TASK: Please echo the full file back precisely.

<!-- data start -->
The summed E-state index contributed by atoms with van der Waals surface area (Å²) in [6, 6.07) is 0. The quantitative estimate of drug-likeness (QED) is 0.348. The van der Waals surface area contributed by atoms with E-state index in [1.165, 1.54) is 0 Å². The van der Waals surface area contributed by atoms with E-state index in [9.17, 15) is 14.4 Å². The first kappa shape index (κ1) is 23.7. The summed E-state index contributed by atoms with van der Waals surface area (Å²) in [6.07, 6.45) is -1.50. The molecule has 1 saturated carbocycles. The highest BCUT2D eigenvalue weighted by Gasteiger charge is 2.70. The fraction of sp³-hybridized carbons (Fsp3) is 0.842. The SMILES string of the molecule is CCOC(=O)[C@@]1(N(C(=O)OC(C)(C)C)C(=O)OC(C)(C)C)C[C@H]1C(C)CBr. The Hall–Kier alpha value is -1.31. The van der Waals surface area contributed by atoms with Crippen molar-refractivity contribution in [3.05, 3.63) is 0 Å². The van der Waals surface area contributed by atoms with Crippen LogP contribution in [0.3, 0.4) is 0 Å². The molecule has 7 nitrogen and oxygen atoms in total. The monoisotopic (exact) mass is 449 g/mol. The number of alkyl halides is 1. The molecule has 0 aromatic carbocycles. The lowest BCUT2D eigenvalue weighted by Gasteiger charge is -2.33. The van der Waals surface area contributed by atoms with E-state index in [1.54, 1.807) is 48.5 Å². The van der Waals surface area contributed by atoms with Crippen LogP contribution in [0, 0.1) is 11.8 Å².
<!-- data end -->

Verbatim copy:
The summed E-state index contributed by atoms with van der Waals surface area (Å²) in [6, 6.07) is 0. The quantitative estimate of drug-likeness (QED) is 0.348. The van der Waals surface area contributed by atoms with E-state index in [1.165, 1.54) is 0 Å². The van der Waals surface area contributed by atoms with E-state index in [9.17, 15) is 14.4 Å². The first kappa shape index (κ1) is 23.7. The summed E-state index contributed by atoms with van der Waals surface area (Å²) in [6.07, 6.45) is -1.50. The molecule has 1 saturated carbocycles. The highest BCUT2D eigenvalue weighted by Gasteiger charge is 2.70. The fraction of sp³-hybridized carbons (Fsp3) is 0.842. The SMILES string of the molecule is CCOC(=O)[C@@]1(N(C(=O)OC(C)(C)C)C(=O)OC(C)(C)C)C[C@H]1C(C)CBr. The Hall–Kier alpha value is -1.31. The van der Waals surface area contributed by atoms with Crippen molar-refractivity contribution in [3.05, 3.63) is 0 Å². The van der Waals surface area contributed by atoms with Crippen LogP contribution in [0.3, 0.4) is 0 Å². The molecule has 7 nitrogen and oxygen atoms in total. The monoisotopic (exact) mass is 449 g/mol. The number of alkyl halides is 1. The molecule has 0 aromatic carbocycles. The lowest BCUT2D eigenvalue weighted by Gasteiger charge is -2.33. The van der Waals surface area contributed by atoms with E-state index in [1.54, 1.807) is 48.5 Å². The van der Waals surface area contributed by atoms with Crippen LogP contribution in [0, 0.1) is 11.8 Å².